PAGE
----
terror to both friends and foes. Children are impressed
with the idea that an Indian is scarcely human, and as
much to be feared as the most ferocious animal of the
forest.

Novelists have now and then clothed a few with a
garb which excites our admiration ; but seldom has one
been invested with qualities which we could love, unless
it were also said that through some captive, taken in dis-
tant wars, he inherited a whiter skin and a paler blood.

But I am inclined to think that Indians are not alone
in being savage — not alone barbarous, and heartless, and
merciless.



20 i'he: moQUOis.

It is said tney were exterminating each other by ag-
gressive and devastating wars before the white people
came among them. But wars— certainly, aggressive and
exterminating wars — are not proofs of barbarity. The
bravest warrior was the most honored ; and this has been
ever true of Christian nations : and those who call them-
selves Christian, have not ceased yet to look upon him
who could plan most successfully the wholesale slaughter
of human beings, as the most deserving his king's and his
country's laurels. How long since the poean died away
in praise of the Duke of "Wellington ? What have been
the wars in which all Europe has been engaged since there
have been any records of her history ? For what are
civilized and Christian nations now drenching their fields
with blood ?

It is said the Indian was cruel to the captive, and in-
flicted unspeakable tortures upon his enemy taken in battle.
But, from what we know of them, it is not to be inferred
that Indian chiefs were ever guilty of filling dungeons
with innocent victims, or slaughtering hundreds and thou-
sands of their own people, whose only sin was a quiet dis-
sent from some relio-ious doo;ma. Towards their enemies
they were often relentless, and they had good reason to
look upon white men as their enemies. They slew them
in battle, plotted against them secretly, and in a few in-
stances — few comparatively — subjected individuals to tor-
ture, burnt them at the stake, and, perhaps, flayed them
alive. But who knows any thing of the precepts and prac-
tice of Roman Catholic Christendom, and quotes these
things as proofs of unmitigated barbarity ? At the very
time that Indians were using the tomahawk and scalping-
knife to avenge their wrongs, peaceful citizens in every
country in Europe, where the Pope was the man of au-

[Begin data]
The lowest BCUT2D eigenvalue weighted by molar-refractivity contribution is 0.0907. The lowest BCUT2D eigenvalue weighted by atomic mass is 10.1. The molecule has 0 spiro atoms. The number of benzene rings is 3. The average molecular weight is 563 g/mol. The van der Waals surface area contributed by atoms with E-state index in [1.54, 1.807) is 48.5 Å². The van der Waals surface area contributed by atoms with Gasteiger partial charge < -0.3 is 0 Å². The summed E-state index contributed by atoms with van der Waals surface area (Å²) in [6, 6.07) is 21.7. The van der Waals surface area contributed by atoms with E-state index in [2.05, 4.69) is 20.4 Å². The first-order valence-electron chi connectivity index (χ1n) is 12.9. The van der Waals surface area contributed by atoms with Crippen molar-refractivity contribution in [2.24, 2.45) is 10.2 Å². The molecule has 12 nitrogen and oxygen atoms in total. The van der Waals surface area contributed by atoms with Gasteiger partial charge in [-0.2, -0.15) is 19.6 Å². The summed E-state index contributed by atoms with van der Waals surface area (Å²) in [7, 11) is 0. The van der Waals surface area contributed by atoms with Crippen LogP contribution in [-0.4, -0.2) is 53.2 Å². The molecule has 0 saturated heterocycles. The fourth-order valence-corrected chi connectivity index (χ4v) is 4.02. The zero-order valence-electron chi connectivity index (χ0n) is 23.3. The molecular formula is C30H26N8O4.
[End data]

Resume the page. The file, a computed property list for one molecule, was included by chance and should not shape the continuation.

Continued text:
thority, were incarcerated for no crime whatever, and



CHRISTIAN ATROCITIES. 21

such refinements of torture invented and practised as it
never entered in the heart of the fiercest Indian warrior
that roamed the wilderness, to inflict upon man or beast.
We know very little of the secrets of the Inquisition, and
this little chills our blood with horror ; 3-et these things
were done in the name of Christ, the Saviour of the world
— the Prince of Peace; and not savage, but civilized,
CJiristian men looked on, not coldly, but rejoicingly,
while women and children writhed in flames and weltered
in blood !

Were the atrocities, committed in the Vale of Wyo-
ming and Cherry Valley uuprecedented among the Wal-
densian fastnesses and the mountains of Auvergne ? Who
has read Fox's Book of Martyrs and found any thing to
parallel it in all the records of Indian warfare ? The
slaughter of St. Bartholomew's-day, the destruction of
the Jews in Spain, and the Scotch Covenanters, were in
obedience to the mandates of Christian princes, aye, and
some of them devised by Christian women, who professed
to be serving God, and to make the Bi'jle the man of
their counsel.

It is said also the Indian was treacherous, and in com-
pliance with the conditions of no treaty was ever to be
trusted. But our Puritan fathers cannot be wholly ex-
onerated from the charge of faithlessness ; and who does
not blush to talk of Indian traitors when he remembers
the Spanish invasion and the fall of the princely and
magnanimous Montezuma ?

" Indians believed in witches and burned them too ! "
Did not the sainted Baxter, with the Bible in his hand,
pronounce'it right ? and was not the Indian permitted to
be present, when a quiet, unoffending woman was cast
into the fire by the decree of a Puritan council ?

To come down to more decidedly Christian times, we



22 THE IROQUOIS.

are yet called upon to shudder at the revelations of
Howard and Miss Dix. It is not so very long since, in
Protestant England, hanging was the punishment of a
petty theft, and long and hopeless imprisonment, of a
slight misdemeanor. I think it is within the memory of
those who are not the oldest inhabitants, when men were
bet up to be stoned and spit upon by those who claimed
the exclusive right to be called humane and merciful.

Again, it is said, the Indian mode of warfare is, with-
out exception, the most inhuman and revolting. But I do
not know that those who die by the barbed and poisoned
arrow, linger in more unendurable torments, than those
who are mangled by powder and balls. The tomaliawk
makes quick work of dying, and the custom of scalping
among Christian murderers would save thousands from
groaning days, and perhaps weeks, among heaps that cover
victorious fields and fill hospitals with the wounded and the
dying ! But scalping was not an invention exclusively
Indian. " It claims," says Prescott, " high authority, or, at
least, antiquity." The Father of history, Herodotus, gives
an account of it among the Scythians, showing that they
performed the operation, and wore the scalps of their ene-
mies taken in battle, as trophies, in the same manner as
our North American Indians. Traces of the same custom
are also found in the laws of the Visigoths, among the
Franks, and even the Anglo-Saxons.'' The Southern In-
dians did not scalp, but they had a system of slavery, no
trace of which is to be found among the customs, laws,
or legends of the Iriquois.

Again : " They carried away women and children cap-



Online LibraryAnna C. (Anna Cummings) JohnsonThe Iroquois; → online text (page 1 of 25)